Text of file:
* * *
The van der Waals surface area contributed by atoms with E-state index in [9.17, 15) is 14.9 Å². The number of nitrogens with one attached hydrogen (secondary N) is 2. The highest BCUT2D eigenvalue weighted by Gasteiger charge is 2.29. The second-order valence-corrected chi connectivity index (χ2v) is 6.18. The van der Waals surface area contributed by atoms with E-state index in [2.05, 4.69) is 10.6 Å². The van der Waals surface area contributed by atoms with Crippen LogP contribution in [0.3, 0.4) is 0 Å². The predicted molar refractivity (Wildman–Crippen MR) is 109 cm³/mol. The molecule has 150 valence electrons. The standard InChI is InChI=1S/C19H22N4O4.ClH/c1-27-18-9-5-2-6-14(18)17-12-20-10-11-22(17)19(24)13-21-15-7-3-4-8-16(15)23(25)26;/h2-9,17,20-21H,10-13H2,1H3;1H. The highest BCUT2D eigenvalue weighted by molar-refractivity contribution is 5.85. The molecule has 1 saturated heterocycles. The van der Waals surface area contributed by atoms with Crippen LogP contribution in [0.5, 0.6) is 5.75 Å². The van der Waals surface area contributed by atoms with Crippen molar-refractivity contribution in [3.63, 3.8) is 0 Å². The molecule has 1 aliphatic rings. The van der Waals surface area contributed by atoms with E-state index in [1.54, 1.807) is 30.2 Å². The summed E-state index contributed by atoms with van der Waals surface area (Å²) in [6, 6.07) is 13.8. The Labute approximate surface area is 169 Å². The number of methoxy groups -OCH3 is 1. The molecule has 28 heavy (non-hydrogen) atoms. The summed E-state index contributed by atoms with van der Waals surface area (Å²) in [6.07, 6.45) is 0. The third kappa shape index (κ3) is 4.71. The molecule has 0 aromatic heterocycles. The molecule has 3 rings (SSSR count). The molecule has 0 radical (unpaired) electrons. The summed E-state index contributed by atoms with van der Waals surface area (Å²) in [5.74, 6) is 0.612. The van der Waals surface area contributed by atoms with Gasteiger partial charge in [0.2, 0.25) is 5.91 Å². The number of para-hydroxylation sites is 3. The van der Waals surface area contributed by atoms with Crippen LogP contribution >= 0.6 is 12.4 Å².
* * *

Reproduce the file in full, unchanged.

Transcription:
The van der Waals surface area contributed by atoms with E-state index in [9.17, 15) is 14.9 Å². The number of nitrogens with one attached hydrogen (secondary N) is 2. The highest BCUT2D eigenvalue weighted by Gasteiger charge is 2.29. The second-order valence-corrected chi connectivity index (χ2v) is 6.18. The van der Waals surface area contributed by atoms with E-state index in [2.05, 4.69) is 10.6 Å². The van der Waals surface area contributed by atoms with Crippen LogP contribution in [0.3, 0.4) is 0 Å². The predicted molar refractivity (Wildman–Crippen MR) is 109 cm³/mol. The molecule has 150 valence electrons. The standard InChI is InChI=1S/C19H22N4O4.ClH/c1-27-18-9-5-2-6-14(18)17-12-20-10-11-22(17)19(24)13-21-15-7-3-4-8-16(15)23(25)26;/h2-9,17,20-21H,10-13H2,1H3;1H. The highest BCUT2D eigenvalue weighted by molar-refractivity contribution is 5.85. The molecule has 1 saturated heterocycles. The van der Waals surface area contributed by atoms with Crippen LogP contribution in [0.5, 0.6) is 5.75 Å². The van der Waals surface area contributed by atoms with Crippen molar-refractivity contribution in [3.63, 3.8) is 0 Å². The molecule has 1 aliphatic rings. The van der Waals surface area contributed by atoms with E-state index in [1.54, 1.807) is 30.2 Å². The summed E-state index contributed by atoms with van der Waals surface area (Å²) in [6, 6.07) is 13.8. The Labute approximate surface area is 169 Å². The number of methoxy groups -OCH3 is 1. The molecule has 28 heavy (non-hydrogen) atoms. The summed E-state index contributed by atoms with van der Waals surface area (Å²) in [6.07, 6.45) is 0. The third kappa shape index (κ3) is 4.71. The molecule has 0 aromatic heterocycles. The molecule has 3 rings (SSSR count). The molecule has 0 radical (unpaired) electrons. The summed E-state index contributed by atoms with van der Waals surface area (Å²) in [5.74, 6) is 0.612. The van der Waals surface area contributed by atoms with Gasteiger partial charge in [0.2, 0.25) is 5.91 Å². The number of para-hydroxylation sites is 3. The van der Waals surface area contributed by atoms with Crippen LogP contribution >= 0.6 is 12.4 Å².